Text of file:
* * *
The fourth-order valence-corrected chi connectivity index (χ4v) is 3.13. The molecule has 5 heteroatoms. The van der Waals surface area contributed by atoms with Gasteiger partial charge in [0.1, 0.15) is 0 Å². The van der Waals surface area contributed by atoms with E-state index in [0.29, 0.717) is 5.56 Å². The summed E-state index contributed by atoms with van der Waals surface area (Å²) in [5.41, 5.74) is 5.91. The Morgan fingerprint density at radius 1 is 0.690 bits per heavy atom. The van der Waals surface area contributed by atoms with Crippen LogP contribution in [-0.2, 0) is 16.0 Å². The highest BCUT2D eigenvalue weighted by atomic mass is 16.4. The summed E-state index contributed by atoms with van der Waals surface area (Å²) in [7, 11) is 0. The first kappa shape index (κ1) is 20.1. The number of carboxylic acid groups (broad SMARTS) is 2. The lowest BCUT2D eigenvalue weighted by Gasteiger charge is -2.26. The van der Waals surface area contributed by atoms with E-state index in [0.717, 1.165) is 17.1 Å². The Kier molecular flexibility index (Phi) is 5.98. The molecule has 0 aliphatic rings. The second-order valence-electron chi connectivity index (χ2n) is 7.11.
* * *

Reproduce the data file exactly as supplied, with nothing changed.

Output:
The fourth-order valence-corrected chi connectivity index (χ4v) is 3.13. The molecule has 5 heteroatoms. The van der Waals surface area contributed by atoms with Gasteiger partial charge in [0.1, 0.15) is 0 Å². The van der Waals surface area contributed by atoms with E-state index in [0.29, 0.717) is 5.56 Å². The summed E-state index contributed by atoms with van der Waals surface area (Å²) in [5.41, 5.74) is 5.91. The Morgan fingerprint density at radius 1 is 0.690 bits per heavy atom. The van der Waals surface area contributed by atoms with Crippen LogP contribution in [-0.2, 0) is 16.0 Å². The highest BCUT2D eigenvalue weighted by atomic mass is 16.4. The summed E-state index contributed by atoms with van der Waals surface area (Å²) in [7, 11) is 0. The first kappa shape index (κ1) is 20.1. The number of carboxylic acid groups (broad SMARTS) is 2. The lowest BCUT2D eigenvalue weighted by Gasteiger charge is -2.26. The van der Waals surface area contributed by atoms with E-state index in [0.717, 1.165) is 17.1 Å². The Kier molecular flexibility index (Phi) is 5.98. The molecule has 0 aliphatic rings. The second-order valence-electron chi connectivity index (χ2n) is 7.11.